The word for Christmas in late Old English is Cristes Maesse , the Mass of Christ, first found in 1038, and Cristes-messe , in 1131. The name in Anglo-Saxon was geol , feast : geola , the name of a month (cf. Christmas was not among the earliest festivals of the Church. G., XII, 495) that in the Scriptures sinners alone, not saints, celebrate their birthday; Arnobius (VII, 32 in P. G., VIII, 888) says that certain Egyptian theologians "over curiously" assign, not the year alone, but the day of Christ's birth, placing it on 25 Pachon (20 May) in the twenty-eighth year of Augustus. Clement, however, also tells us that the Basilidians celebrated the Epiphany, and with it, probably, the Nativity, on 15 or 11 Tybi (10 or 6 January). 354, unless indeed pre-existing popular celebration must be assumed to render possible this official recognition.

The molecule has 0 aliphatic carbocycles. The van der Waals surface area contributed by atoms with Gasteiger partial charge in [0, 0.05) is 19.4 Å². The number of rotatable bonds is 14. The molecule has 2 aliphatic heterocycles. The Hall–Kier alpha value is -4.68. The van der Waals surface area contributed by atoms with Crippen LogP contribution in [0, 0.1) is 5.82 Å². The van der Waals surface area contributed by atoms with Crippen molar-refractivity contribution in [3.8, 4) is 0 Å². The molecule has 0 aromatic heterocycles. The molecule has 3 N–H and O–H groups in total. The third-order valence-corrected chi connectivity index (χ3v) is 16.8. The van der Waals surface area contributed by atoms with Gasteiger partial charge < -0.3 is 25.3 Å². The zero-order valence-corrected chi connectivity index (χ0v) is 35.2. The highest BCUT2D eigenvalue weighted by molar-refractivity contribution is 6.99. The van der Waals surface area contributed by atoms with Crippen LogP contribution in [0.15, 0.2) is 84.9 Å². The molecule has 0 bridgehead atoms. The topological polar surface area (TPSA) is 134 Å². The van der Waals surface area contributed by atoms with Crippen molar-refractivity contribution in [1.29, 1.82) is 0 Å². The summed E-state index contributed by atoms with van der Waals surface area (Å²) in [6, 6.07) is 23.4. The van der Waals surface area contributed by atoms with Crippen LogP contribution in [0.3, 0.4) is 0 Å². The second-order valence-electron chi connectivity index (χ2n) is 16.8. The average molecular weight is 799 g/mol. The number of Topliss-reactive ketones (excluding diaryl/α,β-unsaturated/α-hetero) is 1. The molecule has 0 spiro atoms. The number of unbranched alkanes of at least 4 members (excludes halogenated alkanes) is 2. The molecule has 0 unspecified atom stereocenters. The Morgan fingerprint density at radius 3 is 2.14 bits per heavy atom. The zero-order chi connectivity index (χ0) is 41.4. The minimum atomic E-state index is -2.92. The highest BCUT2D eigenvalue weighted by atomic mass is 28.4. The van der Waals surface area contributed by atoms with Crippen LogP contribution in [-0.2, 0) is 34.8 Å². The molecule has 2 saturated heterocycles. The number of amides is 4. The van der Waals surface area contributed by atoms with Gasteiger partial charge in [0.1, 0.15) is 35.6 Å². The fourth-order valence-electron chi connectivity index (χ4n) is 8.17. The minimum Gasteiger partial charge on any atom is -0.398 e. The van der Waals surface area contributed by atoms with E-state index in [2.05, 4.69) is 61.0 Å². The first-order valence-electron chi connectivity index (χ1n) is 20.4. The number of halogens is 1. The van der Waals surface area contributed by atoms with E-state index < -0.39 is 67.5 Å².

In Dutch it is Kerst-misse , in Latin Dies Natalis , whence comes the French Noël , and Italian Il natale ; in German Weihnachtsfest , from the preceeding sacred vigil. Irenaeus and Tertullian omit it from their lists of feasts ; Origen, glancing perhaps at the discreditable imperial Natalitia , asserts (in Lev. L., V, 1264) can still ridicule the "birthdays" of the gods. [Ideler (Chron., II, 397, n.) thought they did this believing that the ninth month, in which Christ was born, was the ninth of their own calendar.] Others reached the date of 24 or 25 Pharmuthi (19 or 20 April). At any rate this double commemoration became popular, partly because the apparition to the shepherds was considered as one manifestation of Christ's glory, and was added to the greater manifestations celebrated on 6 January; partly because at the baptism -manifestation many codices (e.g. Were the Chalki manuscript of Hippolytus genuine, evidence for the December feast would exist as early as c. The relevant passage [which exists in the Chigi manuscript Without the bracketed words and is always so quoted before George Syncellus (c.